What is Cognitive Science?

This article originally appeared in the Psychology in Action Newsletter (Issue 5, Part B).
If you’re in an introductory psychology class, you’ve probably learned about Freud, Skinner, and Piaget, who were profoundly important in the foundations of psychology. But you probably haven’t heard much about Noam Chomsky or Allen Newell, although both of these people have made important contributions to the study of the human mind. Psychology is a broad and diverse field, but psychologists are not the only researchers who study the fascinating abilities of the mind.

Over the course of the 20th century, expert thinkers began developing more complete theories of the mind than previously existed. Researchers from psychology, neuroscience, philosophy, computer science, and linguistics began to bridge the gaps between their areas of expertise. Together they formed the foundation of cognitive science––an interdisciplinary movement to connect ideas and findings from different fields into comprehensive theories.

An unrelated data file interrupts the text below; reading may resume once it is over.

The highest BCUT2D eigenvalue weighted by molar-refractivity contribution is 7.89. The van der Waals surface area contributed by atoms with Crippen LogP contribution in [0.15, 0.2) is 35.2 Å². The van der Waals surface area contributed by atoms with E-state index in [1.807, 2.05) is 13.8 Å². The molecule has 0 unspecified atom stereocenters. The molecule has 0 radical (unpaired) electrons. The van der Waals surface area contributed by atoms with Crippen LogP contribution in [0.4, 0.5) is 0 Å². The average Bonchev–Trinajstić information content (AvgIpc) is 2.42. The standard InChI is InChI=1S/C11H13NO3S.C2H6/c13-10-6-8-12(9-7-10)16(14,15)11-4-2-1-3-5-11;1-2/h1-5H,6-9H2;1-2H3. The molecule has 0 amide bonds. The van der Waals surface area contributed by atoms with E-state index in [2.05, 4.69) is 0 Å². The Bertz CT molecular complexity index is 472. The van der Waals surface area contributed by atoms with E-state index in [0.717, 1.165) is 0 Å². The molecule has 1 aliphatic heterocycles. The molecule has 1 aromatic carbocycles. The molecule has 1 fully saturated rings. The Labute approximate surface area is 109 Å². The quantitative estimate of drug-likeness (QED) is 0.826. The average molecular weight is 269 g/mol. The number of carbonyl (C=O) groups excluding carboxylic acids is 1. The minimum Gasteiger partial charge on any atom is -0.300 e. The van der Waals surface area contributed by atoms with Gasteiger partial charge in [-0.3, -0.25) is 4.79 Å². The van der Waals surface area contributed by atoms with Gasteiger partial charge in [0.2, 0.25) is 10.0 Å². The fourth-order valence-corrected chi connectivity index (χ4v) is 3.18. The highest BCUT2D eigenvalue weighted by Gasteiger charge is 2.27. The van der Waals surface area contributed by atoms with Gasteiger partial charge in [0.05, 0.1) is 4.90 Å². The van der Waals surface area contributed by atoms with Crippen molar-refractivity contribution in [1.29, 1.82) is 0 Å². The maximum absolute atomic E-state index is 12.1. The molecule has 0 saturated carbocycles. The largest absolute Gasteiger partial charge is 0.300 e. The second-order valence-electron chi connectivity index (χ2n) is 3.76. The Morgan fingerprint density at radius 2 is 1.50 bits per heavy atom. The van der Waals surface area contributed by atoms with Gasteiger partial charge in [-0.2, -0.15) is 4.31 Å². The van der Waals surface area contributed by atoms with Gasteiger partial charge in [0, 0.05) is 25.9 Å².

The “cognitive revolution” refers to the dramatic reversal of behaviorism and the birth of a field of psychology that actively deals with the content and inner workings of the mind. This revolution was sparked by luminaries like Noam Chomsky from the field of linguistics and Allen Newell from mathematics.

Linguistics is the study of language’s structure and representation. In 1959, Noam Chomsky dismantled B. F. Skinner’s explanation of language by arguing that the complexities of language cannot be explained without the existence of internal mental representations of objects and ideas. This sharply rebuked the perspective of behaviorism, which denied the mind and instead characterized human behavior as simply a function of stimulus and response associations.

Mathematician Allen Newell worked with a political scientist to build the first computer simulation of human problem solving. This program, Logic Theorist, created the field of artificial intelligence. It greatly influenced our understanding of how the brain might represent information and perform the computations of human reasoning.

Chomsky and Newell, who both came from fields outside of psychology, are examples of how the various disciplines within cognitive science can advance each other symbiotically. Check out Steven Pinker’s book How the Mind Works to learn more.